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# Correlation and Causality

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When the authors state that inferring that correlation between two variables implies causality between them is a frequent misinterpretation (in statistics and in education) what they mean to say is that the existence of a relationship between two variables is not sufficient to state that one variable causes the other. First, when one speaks of correlation between two variables one speaks of an association (a relationship) between those variables. Second, when one speaks of causation, or causality, one speaks of cause and effect (meaning that one variable is the cause and the second variable the inevitable effect). In order to understand more clearly why believing that correlation implies causation is erroneous one can fall back on the classic example of smoking and lung cancer. There is no question that there is a relationship between smoking and lung cancer, but proposing that smoking alone causes lung cancer (and that increased smoking increases lung cancer rates)  is wrong. Other factors, or confounders, can explain the correlation between smoking and lung cancer; such factors include enhanced diagnosis, increased pollution, and genetic predisposition.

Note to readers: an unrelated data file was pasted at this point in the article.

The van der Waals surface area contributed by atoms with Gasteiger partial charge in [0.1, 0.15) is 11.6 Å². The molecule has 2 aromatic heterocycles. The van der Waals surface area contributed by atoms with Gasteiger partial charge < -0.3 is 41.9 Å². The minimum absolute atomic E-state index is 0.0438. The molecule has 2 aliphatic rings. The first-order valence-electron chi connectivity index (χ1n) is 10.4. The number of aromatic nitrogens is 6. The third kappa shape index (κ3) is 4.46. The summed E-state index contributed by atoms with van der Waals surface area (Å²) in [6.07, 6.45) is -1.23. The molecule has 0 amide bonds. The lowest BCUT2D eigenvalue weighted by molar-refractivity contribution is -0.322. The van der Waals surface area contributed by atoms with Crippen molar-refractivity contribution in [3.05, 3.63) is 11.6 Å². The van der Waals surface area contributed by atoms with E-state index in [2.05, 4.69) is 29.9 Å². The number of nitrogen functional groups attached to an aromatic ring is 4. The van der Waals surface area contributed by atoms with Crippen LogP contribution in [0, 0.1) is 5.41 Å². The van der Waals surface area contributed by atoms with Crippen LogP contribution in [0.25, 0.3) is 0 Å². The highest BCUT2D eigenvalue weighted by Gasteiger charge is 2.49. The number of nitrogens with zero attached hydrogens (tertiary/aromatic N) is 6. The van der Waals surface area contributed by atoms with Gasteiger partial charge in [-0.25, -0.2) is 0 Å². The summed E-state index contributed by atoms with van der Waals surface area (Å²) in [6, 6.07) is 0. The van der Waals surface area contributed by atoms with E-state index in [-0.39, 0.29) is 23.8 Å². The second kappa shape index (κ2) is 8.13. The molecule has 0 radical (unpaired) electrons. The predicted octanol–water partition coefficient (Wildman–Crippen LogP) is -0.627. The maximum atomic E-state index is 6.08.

Based on what has been said, it follows that implying causality between assessments and learning simply because there is correlation between them is a mistake (and also potentially dangerous). There is a relationship between assessments and learning, but it cannot be said that assessments cause students to learn. True, students who perform well on assessments have generally learned more than those who perform poorly. However, it cannot be written in stone that assessments are the cause of learning. The correlation between both variables might be explained by a number of confounders such as cheating, good guessing (in multiple choice assessments), and memorization (which is not the same as learning). Teachers must remember that effective learning can be explained by factors other than good results on assessments. In fact, in order to potentiate effective learning it is imperative that teachers come to realize that correlation by no means implies causality.

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